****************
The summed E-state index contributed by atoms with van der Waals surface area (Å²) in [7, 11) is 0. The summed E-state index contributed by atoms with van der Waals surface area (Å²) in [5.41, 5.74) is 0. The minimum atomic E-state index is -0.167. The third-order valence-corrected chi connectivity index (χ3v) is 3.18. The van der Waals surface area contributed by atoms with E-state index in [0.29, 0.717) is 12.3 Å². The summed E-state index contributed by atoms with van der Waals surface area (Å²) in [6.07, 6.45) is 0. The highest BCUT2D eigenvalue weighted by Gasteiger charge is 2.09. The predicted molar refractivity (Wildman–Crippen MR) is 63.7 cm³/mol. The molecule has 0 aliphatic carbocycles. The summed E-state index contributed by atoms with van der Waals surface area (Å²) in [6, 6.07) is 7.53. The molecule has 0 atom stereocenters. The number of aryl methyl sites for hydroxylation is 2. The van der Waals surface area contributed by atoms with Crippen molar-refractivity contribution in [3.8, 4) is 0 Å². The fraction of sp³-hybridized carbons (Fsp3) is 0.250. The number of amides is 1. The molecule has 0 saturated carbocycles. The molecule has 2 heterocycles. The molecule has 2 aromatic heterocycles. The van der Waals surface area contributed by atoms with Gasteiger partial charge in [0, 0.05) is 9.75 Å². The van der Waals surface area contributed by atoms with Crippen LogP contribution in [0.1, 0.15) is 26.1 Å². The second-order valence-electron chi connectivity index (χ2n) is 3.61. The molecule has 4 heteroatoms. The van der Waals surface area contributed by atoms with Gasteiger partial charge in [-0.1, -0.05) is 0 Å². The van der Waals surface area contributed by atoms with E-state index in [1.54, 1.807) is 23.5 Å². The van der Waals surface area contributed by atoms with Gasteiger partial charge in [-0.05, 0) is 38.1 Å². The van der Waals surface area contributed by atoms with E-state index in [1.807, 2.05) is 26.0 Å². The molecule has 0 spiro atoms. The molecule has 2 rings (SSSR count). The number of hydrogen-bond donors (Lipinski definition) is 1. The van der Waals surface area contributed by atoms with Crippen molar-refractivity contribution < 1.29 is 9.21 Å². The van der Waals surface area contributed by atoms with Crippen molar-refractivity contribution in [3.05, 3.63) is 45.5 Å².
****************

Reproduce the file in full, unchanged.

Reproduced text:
The summed E-state index contributed by atoms with van der Waals surface area (Å²) in [7, 11) is 0. The summed E-state index contributed by atoms with van der Waals surface area (Å²) in [5.41, 5.74) is 0. The minimum atomic E-state index is -0.167. The third-order valence-corrected chi connectivity index (χ3v) is 3.18. The van der Waals surface area contributed by atoms with E-state index in [0.29, 0.717) is 12.3 Å². The summed E-state index contributed by atoms with van der Waals surface area (Å²) in [6.07, 6.45) is 0. The highest BCUT2D eigenvalue weighted by Gasteiger charge is 2.09. The predicted molar refractivity (Wildman–Crippen MR) is 63.7 cm³/mol. The molecule has 0 aliphatic carbocycles. The summed E-state index contributed by atoms with van der Waals surface area (Å²) in [6, 6.07) is 7.53. The molecule has 0 atom stereocenters. The number of aryl methyl sites for hydroxylation is 2. The van der Waals surface area contributed by atoms with Crippen molar-refractivity contribution in [3.8, 4) is 0 Å². The fraction of sp³-hybridized carbons (Fsp3) is 0.250. The number of amides is 1. The molecule has 0 saturated carbocycles. The molecule has 2 heterocycles. The molecule has 2 aromatic heterocycles. The van der Waals surface area contributed by atoms with Gasteiger partial charge in [0, 0.05) is 9.75 Å². The van der Waals surface area contributed by atoms with Crippen LogP contribution in [0.1, 0.15) is 26.1 Å². The second-order valence-electron chi connectivity index (χ2n) is 3.61. The molecule has 4 heteroatoms. The van der Waals surface area contributed by atoms with Gasteiger partial charge in [-0.1, -0.05) is 0 Å². The van der Waals surface area contributed by atoms with E-state index in [1.54, 1.807) is 23.5 Å². The van der Waals surface area contributed by atoms with Gasteiger partial charge in [-0.05, 0) is 38.1 Å². The van der Waals surface area contributed by atoms with E-state index in [1.807, 2.05) is 26.0 Å². The molecule has 0 spiro atoms. The molecule has 2 rings (SSSR count). The number of hydrogen-bond donors (Lipinski definition) is 1. The van der Waals surface area contributed by atoms with Crippen molar-refractivity contribution < 1.29 is 9.21 Å². The van der Waals surface area contributed by atoms with Crippen molar-refractivity contribution in [3.05, 3.63) is 45.5 Å².